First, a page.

Angelina Jolie addresses the Security Council meeting on the continuing conflict in Syria and the humanitarian and refugee crises.
Since the Syria conflict began, Angelina Jolie had made 11 visits to refugees in Iraq, Jordan, Lebanon, Turkey and Malta.
Relaying some of their tragic stories, she said, “I am here for them because this is their United Nations.”
"Any one of the Syrians that I met would speak more eloquently about the conflict than I ever could," she said. "I'm here for them because this is their United Nations. Here, all countries and all peoples are equal. The purpose of the UN is to prevent and end conflict. To bring countries together; find diplomatic solutions and save lives. We are failing to do this in Syria."
Angelina Jolie said, that the international community has failing to end their suffering.
Their hopes, which had been expressed to her on her first visit, were turning into anger and then resignation, misery and the bitter question: “Why are we, the Syrian people, not worth saving?”
Noting that she was proud to be part of the United Nations system for 13 years and knew how many people were being assisted by the Organization.
"But all of this good is undermined by the message being sent in Syria: that laws can be flouted – chemical weapons can be used, hospitals can be bombed, aid can be withheld and civilians starved – with impunity."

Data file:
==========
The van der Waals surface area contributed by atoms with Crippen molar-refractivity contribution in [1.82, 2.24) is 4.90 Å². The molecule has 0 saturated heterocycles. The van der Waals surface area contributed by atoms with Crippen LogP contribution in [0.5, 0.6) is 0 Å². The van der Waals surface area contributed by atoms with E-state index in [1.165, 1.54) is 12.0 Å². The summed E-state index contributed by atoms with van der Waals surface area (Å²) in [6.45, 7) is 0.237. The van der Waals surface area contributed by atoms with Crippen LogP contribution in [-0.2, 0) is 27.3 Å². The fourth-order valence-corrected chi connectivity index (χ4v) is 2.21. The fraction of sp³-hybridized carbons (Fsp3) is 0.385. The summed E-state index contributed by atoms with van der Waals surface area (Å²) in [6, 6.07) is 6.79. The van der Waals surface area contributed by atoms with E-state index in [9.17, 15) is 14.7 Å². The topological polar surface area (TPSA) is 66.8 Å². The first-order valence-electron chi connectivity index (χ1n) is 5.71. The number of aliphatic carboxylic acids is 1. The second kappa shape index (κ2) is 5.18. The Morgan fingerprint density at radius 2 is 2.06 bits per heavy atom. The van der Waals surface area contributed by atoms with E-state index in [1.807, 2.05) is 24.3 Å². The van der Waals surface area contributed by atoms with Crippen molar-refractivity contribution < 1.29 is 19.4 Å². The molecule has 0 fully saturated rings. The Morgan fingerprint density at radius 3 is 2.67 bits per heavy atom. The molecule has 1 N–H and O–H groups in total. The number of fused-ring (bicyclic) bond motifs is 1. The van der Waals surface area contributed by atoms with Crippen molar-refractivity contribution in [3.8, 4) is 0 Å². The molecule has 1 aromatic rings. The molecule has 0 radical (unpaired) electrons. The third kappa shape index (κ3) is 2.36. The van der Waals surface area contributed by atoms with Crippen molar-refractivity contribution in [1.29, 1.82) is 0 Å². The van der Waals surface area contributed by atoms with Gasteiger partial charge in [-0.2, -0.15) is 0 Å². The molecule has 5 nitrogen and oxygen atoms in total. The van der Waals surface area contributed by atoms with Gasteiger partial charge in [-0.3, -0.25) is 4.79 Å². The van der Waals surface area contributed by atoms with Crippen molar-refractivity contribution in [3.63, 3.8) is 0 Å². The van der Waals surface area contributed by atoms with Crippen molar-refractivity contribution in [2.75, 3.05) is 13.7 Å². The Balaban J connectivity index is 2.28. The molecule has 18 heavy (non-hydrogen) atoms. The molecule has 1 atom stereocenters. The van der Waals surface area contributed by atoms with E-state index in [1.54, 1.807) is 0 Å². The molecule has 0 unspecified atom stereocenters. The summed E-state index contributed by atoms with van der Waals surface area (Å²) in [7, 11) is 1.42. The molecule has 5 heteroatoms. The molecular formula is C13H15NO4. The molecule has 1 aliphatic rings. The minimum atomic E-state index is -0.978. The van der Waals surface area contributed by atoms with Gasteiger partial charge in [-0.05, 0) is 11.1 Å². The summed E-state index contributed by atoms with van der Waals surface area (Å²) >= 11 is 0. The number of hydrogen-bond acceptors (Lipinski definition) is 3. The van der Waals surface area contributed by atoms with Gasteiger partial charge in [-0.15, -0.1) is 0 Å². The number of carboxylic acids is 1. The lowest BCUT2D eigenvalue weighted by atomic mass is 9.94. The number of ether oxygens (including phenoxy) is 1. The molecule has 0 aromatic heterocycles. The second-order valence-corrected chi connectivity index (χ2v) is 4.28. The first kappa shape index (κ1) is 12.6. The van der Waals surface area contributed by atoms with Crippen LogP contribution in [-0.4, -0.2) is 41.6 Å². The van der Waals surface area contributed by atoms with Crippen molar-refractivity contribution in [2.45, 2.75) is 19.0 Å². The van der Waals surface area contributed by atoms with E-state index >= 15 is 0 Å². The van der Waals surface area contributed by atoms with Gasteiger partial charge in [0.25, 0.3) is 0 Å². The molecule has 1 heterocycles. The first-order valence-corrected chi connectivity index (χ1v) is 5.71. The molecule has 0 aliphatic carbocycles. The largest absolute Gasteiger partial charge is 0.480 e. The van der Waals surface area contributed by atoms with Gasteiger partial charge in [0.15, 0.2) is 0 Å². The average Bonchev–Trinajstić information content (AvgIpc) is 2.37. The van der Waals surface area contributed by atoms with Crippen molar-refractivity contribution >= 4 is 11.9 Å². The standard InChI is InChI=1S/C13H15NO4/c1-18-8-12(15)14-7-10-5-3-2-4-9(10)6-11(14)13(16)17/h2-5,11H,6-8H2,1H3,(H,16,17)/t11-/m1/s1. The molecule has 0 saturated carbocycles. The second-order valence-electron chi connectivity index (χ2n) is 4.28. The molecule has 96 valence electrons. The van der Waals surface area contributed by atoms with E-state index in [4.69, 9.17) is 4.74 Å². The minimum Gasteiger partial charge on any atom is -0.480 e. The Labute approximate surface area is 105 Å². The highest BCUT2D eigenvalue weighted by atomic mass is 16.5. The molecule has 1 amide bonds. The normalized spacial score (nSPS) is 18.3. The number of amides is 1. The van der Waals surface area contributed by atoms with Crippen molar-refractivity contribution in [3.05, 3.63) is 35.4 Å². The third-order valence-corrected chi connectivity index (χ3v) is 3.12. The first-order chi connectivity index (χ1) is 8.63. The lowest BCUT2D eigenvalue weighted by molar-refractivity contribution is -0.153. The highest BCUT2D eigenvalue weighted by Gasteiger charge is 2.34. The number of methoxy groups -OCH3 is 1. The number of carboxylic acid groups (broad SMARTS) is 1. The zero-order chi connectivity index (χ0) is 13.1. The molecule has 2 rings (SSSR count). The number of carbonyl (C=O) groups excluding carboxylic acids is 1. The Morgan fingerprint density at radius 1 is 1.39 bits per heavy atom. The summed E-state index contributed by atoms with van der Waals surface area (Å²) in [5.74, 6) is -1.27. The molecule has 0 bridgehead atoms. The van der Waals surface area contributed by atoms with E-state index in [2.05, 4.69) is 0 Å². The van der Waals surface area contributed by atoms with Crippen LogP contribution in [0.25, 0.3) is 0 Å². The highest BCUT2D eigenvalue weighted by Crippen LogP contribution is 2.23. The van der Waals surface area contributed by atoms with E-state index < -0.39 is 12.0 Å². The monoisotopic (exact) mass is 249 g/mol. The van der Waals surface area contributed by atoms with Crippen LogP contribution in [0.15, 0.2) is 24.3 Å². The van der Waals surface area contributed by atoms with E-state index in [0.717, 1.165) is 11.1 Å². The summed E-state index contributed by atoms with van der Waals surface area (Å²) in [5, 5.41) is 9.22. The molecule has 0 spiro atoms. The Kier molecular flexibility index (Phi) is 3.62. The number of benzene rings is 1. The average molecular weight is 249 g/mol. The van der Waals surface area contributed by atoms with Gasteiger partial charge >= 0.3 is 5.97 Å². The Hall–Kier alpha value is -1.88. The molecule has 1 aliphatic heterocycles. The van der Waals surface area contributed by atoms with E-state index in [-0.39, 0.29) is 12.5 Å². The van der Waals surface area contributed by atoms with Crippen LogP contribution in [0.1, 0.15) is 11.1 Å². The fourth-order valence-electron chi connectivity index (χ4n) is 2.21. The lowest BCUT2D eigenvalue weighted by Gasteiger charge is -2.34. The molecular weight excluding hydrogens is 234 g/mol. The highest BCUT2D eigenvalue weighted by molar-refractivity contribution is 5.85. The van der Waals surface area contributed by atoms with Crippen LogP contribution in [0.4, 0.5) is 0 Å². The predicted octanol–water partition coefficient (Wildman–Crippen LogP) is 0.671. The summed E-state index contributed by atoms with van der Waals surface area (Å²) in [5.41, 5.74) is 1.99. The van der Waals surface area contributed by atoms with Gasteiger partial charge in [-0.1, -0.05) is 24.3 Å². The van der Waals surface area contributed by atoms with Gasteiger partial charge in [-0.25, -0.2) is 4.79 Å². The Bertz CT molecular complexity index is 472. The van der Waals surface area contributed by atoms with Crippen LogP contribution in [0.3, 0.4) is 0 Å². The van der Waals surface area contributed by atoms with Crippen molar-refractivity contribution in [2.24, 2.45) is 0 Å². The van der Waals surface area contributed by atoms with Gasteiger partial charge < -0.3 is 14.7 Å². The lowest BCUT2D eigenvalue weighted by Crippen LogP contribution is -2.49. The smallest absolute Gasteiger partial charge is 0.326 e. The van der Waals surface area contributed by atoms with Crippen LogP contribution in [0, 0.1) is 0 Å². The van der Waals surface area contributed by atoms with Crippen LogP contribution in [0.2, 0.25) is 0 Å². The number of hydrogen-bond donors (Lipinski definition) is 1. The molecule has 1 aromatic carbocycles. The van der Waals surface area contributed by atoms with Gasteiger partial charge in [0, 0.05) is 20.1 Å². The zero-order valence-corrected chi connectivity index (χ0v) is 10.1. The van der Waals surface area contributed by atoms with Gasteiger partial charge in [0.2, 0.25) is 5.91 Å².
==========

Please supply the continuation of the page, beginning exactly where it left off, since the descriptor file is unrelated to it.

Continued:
The Council’s credibility and its ability to stem conflicts were eroding.
Angelina Jolie called for unity in the Council on ending the conflict as a matter of urgency. If the conflict could not be ended, there was a moral duty to help refugees and provide legal avenues to safety. And the barbarism of those inflicting systematic sexual violence demanded a much greater response, starting with care for survivors.
"[...] I also urge the Security Council to visit Syrian refugees, to see first hand their suffering and the impact it is having on the region. Those refugees cannot come to this Council, so please, will you go to them."
As of 2015:
In the five years since civil war broke out in Syria, there are an estimated three million Syrian refugees in the Middle East region and another 50,000 who have sought asylum in more than 90 countries outside the region. The UNHCR says some 10.8 million Syrians needs humanitarian assistance, including 6.5 million internally displaced people.
Because of ongoing fighting, gaining access to provide humanitarian aid is difficult and at times impossible.